This pair of intervals more clearly shows the correlation between the severity of the vulnerability and the speed of closure. Organizations hit the three-quarters-closed mark about 57% sooner for high and very high vulnerabilities than for their less severe counterparts.
If we translate the numbers into flaw persistence analysis curves, you can see even more clearly what the persistence delta looks like between the two severity clusters from the date of first discovery onward.
FIGURE 11: Severity Flaw Persistence Analysis
Exploitability adds another dimension to the measurement of the seriousness of a flaw. While severity scoring looks at a flaw through the lens of its potential overall impact on the application, exploitability specifically estimates the likelihood a flaw will be attacked based on the ease with which exploits can be executed. It is important to look at exploitability ratings to specifically prioritize those vulnerabilities that are both high impact and trivial to take advantage of. For example, a high severity flaw with a very high exploitability score introduces a lot more risk than a high severity flaw with a very low exploitability score.
When we examine the flaw persistence intervals based on exploitability, there are a few surprises that jump out at us. While the flaws judged as likely to be exploited with a score of “Exploitability: 1” have a sped-up flaw persistence interval relative to the average and to other lower exploitability scores, the next higher exploitability category does not. Those flaws ranked very likely to be exploited with an “Exploitability: 2” rating actually trail the average time for closure in all three of the flaw persistence intervals. It takes 40 days longer to close out 75% of these highly exploitable flaws than it does the average vulnerability.
FIGURE 12: Flaw Persistence Intervals by Exploitability
In order to get a clearer picture on how exploitability impacts remediation priorities within pools of similar severity flaws, we created additional flaw persistence intervals that analyzed different combinations of severity and exploitability. In these instances, we did see a few differentiations we’d expect to see. For example, for Severity 2 and 3 flaws, they were getting to the last quartile of open flaws a whopping 214 days faster when they were highly exploitable. But exploitability made a much less dramatic difference within the pool of Severity 4 and 5 vulnerabilities.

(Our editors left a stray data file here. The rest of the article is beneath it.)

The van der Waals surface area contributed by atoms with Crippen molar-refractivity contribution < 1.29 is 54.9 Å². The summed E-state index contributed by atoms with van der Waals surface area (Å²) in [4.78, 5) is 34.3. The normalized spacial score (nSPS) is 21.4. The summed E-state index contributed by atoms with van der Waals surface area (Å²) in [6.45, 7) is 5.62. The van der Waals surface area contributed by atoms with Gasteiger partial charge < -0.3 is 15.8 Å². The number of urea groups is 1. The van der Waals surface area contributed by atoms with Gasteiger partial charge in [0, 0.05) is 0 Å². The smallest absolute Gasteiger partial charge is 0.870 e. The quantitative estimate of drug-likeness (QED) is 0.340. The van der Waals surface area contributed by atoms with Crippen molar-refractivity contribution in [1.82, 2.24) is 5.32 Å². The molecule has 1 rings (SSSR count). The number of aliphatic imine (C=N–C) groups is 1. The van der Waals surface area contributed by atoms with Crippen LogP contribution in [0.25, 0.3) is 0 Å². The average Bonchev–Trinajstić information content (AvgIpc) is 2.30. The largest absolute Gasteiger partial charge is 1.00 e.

It is hard to tell exactly what is going on here with this counterintuitive result, but there are a few possibilities.
First of all, exploitability is more of a secondary prioritization metric than severity. Veracode typically recommends that developers use exploitability scoring as a way to sift through a cluster of vulnerabilities of a similar severity and ease of fix, putting the most exploitable of those on the top of that particular cluster.
We thought it could be that there were a number of highly exploitable but lower severity flaws that were skewing the flaw persistence intervals for this group — particularly considering that this category has a much smaller sample size than the other lower exploitability scores.
FIGURE 13: Flaw Persistence Interval by Severity and Exploitability
It could be that we’re seeing another variable arising, namely the difficulty of remediation. The most severe and exploitable flaws are vulnerabilities deeply embedded in the underlying architecture of an application and require more complex remediation work. As such, they’re much more difficult to fix and that could be what is extending flaw persistence in a population of flaws that should be at the very top of the priority list for remediation.
In a textbook scenario, the properties of the vulnerability itself shouldn’t be the only factors driving fix prioritization. A big part of the risk equation is the value of a particular asset at risk. As such, organizations should — in theory — also be weighting the business criticality of an affected application into their prioritization calculations.
However, when we looked at the data, we discovered that this is not happening to a very large degree. For example, a distribution of first scan and latest scan pass rates showed that the most important applications passed at a lower rate than other applications, and they didn’t even show a higher improvement rate between first and latest scan compared to the others.
FIGURE 14: First Scan vs Latest Scan by Criticality of App
The data for flaw persistence based on business criticality further bore out our conclusion that organizations aren’t using business criticality as a very strong prioritization variable.
While vulnerabilities in low criticality applications do trail all others in speed to reach all three closure percentiles, the flaws in very low criticality applications are addressed the quickest. This is a quirk of the data that we’re trying to understand — it could be that the small sample size is adding greater variability into the findings.
FIGURE 15: Flaw Persistence Interval by Application Business Criticality
What’s more, the flaws in very high criticality apps are actually fixed more slowly than the average application. It takes well over two months longer to fix 75% of vulnerabilities in these mission-critical apps than it takes to reach the same mark in the average application.